Professor Julie Cohen Awarded 2013 Book Prize from Association of Internet Researchers
August 12, 2013 —
The Association of Internet Researchers (AOIR) has honored Professor Julie E. Cohen with its 2013 AOIR Book Award for Configuring the Networked Self: Law, Code, and the Play of Everyday Practice (Yale University Press, 2012).
The award celebrates the best book published in Internet research in the previous year, seeking to “recognize the best work in our field, and highlight the breadth of work that is done relating to the social and cultural dimensions of networked media.”
The selection committee “noted that the book was well organized and written in an accessible style, while remaining provocative,” the AOIR wrote on its website, as it congratulated Professor Cohen for her contribution to the field. The committee “appreciated the grounding of the argument in user practice, and Cohen’s ability to account for the reality of decentered subjectivity and creativity.”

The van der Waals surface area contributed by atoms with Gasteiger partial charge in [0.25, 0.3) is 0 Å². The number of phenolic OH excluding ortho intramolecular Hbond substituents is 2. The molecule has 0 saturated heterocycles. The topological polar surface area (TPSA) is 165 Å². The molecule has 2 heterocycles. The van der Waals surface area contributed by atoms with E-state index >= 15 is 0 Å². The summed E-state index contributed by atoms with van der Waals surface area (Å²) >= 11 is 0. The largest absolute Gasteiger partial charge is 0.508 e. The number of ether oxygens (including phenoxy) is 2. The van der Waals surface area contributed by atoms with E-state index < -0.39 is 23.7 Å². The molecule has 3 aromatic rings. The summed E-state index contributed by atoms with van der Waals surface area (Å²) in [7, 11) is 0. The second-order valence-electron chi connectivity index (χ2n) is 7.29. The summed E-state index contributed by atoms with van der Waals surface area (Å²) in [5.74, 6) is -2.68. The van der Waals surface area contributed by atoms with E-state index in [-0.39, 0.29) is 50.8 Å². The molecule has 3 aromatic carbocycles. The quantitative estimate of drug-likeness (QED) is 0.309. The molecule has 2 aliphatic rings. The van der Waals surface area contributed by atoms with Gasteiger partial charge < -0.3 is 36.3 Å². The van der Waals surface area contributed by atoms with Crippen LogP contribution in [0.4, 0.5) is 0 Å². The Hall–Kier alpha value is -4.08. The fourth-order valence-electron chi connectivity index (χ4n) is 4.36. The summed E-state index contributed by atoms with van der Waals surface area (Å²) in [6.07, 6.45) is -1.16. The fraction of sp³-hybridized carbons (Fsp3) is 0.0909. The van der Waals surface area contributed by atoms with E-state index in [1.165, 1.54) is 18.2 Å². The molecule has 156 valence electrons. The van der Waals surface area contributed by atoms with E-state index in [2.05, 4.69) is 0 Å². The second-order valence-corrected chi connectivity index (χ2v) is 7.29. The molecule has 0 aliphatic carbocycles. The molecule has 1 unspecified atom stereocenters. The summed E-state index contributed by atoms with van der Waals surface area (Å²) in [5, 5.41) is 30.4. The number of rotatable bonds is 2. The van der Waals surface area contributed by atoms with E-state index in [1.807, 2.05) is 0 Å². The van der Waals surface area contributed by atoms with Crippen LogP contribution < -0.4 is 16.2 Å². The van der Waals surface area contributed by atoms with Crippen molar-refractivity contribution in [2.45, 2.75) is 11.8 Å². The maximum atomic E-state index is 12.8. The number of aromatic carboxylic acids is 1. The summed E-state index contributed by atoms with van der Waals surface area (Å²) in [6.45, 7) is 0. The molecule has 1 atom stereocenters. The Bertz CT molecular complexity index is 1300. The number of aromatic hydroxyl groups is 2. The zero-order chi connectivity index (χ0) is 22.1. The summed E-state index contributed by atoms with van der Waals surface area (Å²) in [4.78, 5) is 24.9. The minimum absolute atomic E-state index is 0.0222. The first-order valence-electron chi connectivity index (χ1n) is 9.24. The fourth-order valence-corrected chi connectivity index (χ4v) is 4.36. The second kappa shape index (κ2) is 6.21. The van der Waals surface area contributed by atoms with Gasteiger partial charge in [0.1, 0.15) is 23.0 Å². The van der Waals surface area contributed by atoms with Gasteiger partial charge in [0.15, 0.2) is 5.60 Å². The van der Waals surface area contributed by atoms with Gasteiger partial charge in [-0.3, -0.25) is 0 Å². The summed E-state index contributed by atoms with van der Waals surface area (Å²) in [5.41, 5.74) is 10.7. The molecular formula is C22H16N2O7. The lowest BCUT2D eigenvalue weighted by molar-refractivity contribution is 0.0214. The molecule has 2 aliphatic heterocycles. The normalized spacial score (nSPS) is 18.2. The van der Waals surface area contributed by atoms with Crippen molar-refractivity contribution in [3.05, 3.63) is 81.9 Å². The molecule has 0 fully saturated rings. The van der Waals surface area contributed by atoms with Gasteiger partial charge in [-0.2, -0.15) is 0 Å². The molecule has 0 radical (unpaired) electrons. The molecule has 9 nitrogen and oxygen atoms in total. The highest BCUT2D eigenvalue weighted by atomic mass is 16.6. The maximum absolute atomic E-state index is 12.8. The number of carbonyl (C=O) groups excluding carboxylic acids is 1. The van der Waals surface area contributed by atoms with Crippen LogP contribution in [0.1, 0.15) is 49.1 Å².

In the book, Cohen argues that in making legal rules for the information society, legal scholars should focus on the ordinary, everyday ways that people use information and on the importance of play with cultural and technical artifacts and with different conceptions of identity.
Cohen maintains that in order for people to flourish in the networked information society, we must have “access to knowledge,” but that access alone is not enough. Lawyers, policy makers and designers of information tools must also work to ensure “operational transparency,” or knowledge of how digital architectures work and how information will be used. In addition, they must work to preserve “semantic discontinuity,” or breathing room to play with information and information tools without undue technical constraint and without being reduced to a simplistic informational profile.
Cohen joined the Georgetown Law faculty in 1999. She teaches and writes about intellectual property and information privacy law, with particular focus on digital works and on the intersection of copyright and privacy rights. She is a co-author of Copyright in a Global Information Economy (Aspen Law & Business, 3d ed. 2010) and serves on the advisory boards of the Electronic Privacy Information Center and Public Knowledge.